My first best friend was my twin sister. She arrived on the planet a few minutes before me (I now joke about how I kicked her out). Although she was born before midnight and I was born after, we celebrate our birthday (and the birth certificate concurs) on the same day. I learned to walk by pulling her hair and we've always attended the same educational institution, all the way up to university. We've got a similar energy source and although there is a bit of overlap in our source code, we boot up to different operating systems.
My first best friend was another boy named Ben. He had bright blonde hair and was shorter and rounder than I (not hard to do). Our parents (and we) had met as part of a playgroup. We didn't attend the same elementary school and so drifted out of touch and by the time we ended up at the same high school were completely incompatible socially.
My first best friend, Erica, is still my best friend today. We met in the sandbox at You & Me preschool as three-year-olds. We were each other's mirrors: two extremely freckled, red-headed, bright eyed little girl-twins running around together. When people ask me about how I feel about my freckles today I attribute my love and comfort in them to having had a best friend who also shared them, and that made them feel normal. We've grown up and into our lives, but will always look and feel like sisters.
Liam. We became friends in kindergarden and stuck together all the way through high school graduation. We were in the same class every year from kindergarden through 5th grade, when we ceased having a homeroom class.
Our neighbors across the street had a son named Nick. Over a few years we built forts, explored suburban forests, played Sega Genesis, re-enacted Star Wars, and took turns teaching each other new sports. We shared dreams of the future, thoughts on death, tribulations at school, and confusion about girls -- all the desperately important stuff of early childhood. Around 12-years-old Nick and I moved to different places and lost touch, but I think we both realized we had done enough for each other by then. That it was time to make new friends for a new phase of life. Those were good years.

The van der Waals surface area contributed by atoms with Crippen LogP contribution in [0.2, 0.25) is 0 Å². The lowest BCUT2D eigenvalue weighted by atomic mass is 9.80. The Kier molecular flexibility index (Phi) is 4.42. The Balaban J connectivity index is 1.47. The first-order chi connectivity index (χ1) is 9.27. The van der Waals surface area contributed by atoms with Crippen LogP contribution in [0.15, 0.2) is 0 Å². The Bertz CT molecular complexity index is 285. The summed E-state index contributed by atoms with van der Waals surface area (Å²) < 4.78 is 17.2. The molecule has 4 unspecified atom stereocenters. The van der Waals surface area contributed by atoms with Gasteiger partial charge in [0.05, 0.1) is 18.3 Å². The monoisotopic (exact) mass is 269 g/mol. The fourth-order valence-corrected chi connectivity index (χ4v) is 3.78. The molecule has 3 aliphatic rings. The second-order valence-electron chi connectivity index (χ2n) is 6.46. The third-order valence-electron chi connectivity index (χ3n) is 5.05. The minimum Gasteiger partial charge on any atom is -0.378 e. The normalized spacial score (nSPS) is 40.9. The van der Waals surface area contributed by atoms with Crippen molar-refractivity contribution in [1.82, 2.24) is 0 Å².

My first best friend was from different neighborhood, different school and 3 year older than me. We met at the computer course we attended together. Every Sunday morning we went together to have a free exercise time at the computer course lab, that ended up using it to play computer games! (Hah, kids!) We managed to hack big computer game that would normally played on a powerful PC with hard disk, and put it on floppy disks (remember this?) to make it playable on a less powerful PC we had on the lab! This was circa 1994 when the fastest PC was 486 and no Pentium PCs yet. The game was Romance of Three Kingdom III (RTK3.) And my friend's name was Yani. We live in different city now and I miss him a lot.